Politics Summary: Friday, January 15th

David Cameron will today publish plans to “join up” the international development and defence budgets as part of his party’s National Security Strategy. The FT reports that, “A Conservative government will examine shifting money from the international aid budget to part-fund a new military-backed ‘stabilisation and reconstruction force’ for warzones such as Afghanistan.” The Telegraph outlines that, “some Tories believe the party can honour [their commitment to Labour’s aid budget] by counting some spending done by the Ministry of Defence as development aid.” The plan has, however, been thrown into doubt by in-fighting in the Shadow Cabinet: Chris Grayling, the shadow home secretary, and Liam Fox, the shadow defence secretary, are both said to be reluctant to accept a shared fund. Meanwhile, the Government will today publish a draft International Development Spending Bill to enshrine into law its promise to raise the share of UK national income spent on aid to 0.7 per cent by 2013. Writing in the Independent, Gordon Brown says, “2010 is a test of the world’s concern for the poorest – and their faith in us. In conscience and in our own self-interest, for their sake and ours, we dare not fail. We must act now to give the entire world back its future and its hope.”

In an interview in the Independent, Kim Howells, chair of the Commons international security committee, called for a fundamental rethink of the nation’s place on the world stage. He argued that the energy and resources used on fighting distant wars should be channelled instead into tackling security threats directly facing Britain. He also criticised President Obama’s surge in Afghanistan and said he was not a “great enthusiast” for profiling air travellers in efforts to thwart terrorists. Meanwhile, armed forces minister Bill Rammell has warned British governments faced increasing resistance to any use of military power: “We, sadly, face a series of threats, the nature of which will require the projection of power beyond our borders to protect our national security … My great fear is that we as a nation will become so risk-averse, cynical and introverted that we will find ourselves in inglorious and impotent isolation by default.”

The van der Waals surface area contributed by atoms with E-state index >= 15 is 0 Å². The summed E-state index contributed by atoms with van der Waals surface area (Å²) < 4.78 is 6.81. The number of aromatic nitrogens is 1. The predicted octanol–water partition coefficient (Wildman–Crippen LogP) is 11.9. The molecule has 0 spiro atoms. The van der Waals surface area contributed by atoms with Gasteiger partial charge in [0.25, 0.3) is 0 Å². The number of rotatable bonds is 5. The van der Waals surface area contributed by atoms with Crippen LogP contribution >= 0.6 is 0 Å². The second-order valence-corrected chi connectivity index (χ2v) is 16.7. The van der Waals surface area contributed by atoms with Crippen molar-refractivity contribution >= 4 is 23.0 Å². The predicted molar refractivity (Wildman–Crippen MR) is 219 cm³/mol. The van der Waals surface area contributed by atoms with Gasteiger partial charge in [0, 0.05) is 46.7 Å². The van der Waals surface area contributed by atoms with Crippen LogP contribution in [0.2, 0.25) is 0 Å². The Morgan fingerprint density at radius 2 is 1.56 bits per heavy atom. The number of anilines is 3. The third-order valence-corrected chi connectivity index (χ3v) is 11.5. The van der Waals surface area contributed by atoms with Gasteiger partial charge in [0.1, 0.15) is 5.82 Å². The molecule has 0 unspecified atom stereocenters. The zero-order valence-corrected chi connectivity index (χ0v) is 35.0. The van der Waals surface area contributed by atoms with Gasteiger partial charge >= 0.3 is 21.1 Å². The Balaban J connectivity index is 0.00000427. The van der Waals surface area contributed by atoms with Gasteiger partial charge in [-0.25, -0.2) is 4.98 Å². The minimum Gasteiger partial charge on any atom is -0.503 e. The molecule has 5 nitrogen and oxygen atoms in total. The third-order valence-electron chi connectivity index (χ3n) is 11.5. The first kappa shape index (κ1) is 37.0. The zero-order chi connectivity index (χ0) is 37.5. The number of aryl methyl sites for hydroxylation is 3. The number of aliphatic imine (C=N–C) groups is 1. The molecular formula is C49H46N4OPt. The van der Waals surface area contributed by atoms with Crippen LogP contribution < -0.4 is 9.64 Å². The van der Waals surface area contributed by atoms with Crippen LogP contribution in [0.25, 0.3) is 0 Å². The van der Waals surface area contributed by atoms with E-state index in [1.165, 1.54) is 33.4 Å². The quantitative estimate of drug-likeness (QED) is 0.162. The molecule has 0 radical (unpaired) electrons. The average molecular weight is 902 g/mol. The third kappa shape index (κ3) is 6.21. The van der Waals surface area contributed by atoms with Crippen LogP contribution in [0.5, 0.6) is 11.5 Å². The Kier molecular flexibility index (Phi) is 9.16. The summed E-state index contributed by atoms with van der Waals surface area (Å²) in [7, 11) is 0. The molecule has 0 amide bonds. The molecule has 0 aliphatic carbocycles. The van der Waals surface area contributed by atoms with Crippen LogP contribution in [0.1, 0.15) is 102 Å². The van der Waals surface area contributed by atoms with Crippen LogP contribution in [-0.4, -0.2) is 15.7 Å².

George Osborne last night identified the first public spending cuts he would make if the Tories win the general election. At the London School of Economics, he targeted spending on advertising and consultants, spending on tax credits for people earning over £50,000, and spending on child trust funds for better-off families – the cuts would amount to less than £1 billion. Labour’s Liam Byrne said: “Tonight was another missed opportunity to come clean on how he’ll pay for the £34bn of unfunded tax and spending policies.” The FT outlines that “the difficulty in effecting changes to Whitehall mean the next government is likely to find it hard to achieve savings in departmental spending before 2011-12.” Lib Dem leader Nick Clegg writing for the paper says: “Significant cuts are necessary. But the hawks must accept that cuts should come only once tests confirm the resilience of the recovery: jobs, growth, credit availability, international conditions and the cost of government borrowing. The timing of fiscal contraction should be governed by economics, not political dogma.”

The Telegraph reveals that John Nash, the chairman of Care UK, gave £21,000 to fund Andrew Lansley’s personal office in November. The Times speculates that Care UK – which runs a network of GP practices, NHS walk-in centres, out-of-hours services and NHS treatment centres – would be well placed to benefit from a Conservative promise to make it easier for private providers to perform more NHS work. Health Secretary Andy Burnham is planning to write to David Cameron about the donation. A Labour source said: “How can the public trust Cameron on the NHS when his health secretary is hand in glove with a big beneficiary of Tory health policy?”

Barack Obama revealed plans for a tax on the the largest financial institutions in the US, reports the New York Times. In order to recover taxpayer losses used to fund the bailout and quell anti-Wall Street sentiment, the tax could raise up to $117 billion over the next 12 years.  Obama spoke directly to bank chiefs when revealing the tax: “What I say to these executives is this: Instead of sending a phalanx of lobbyists to fight this proposal or employing an army of lawyers and accountants to help evade the fee, I suggest you might want to consider simply meeting your responsibilities.”
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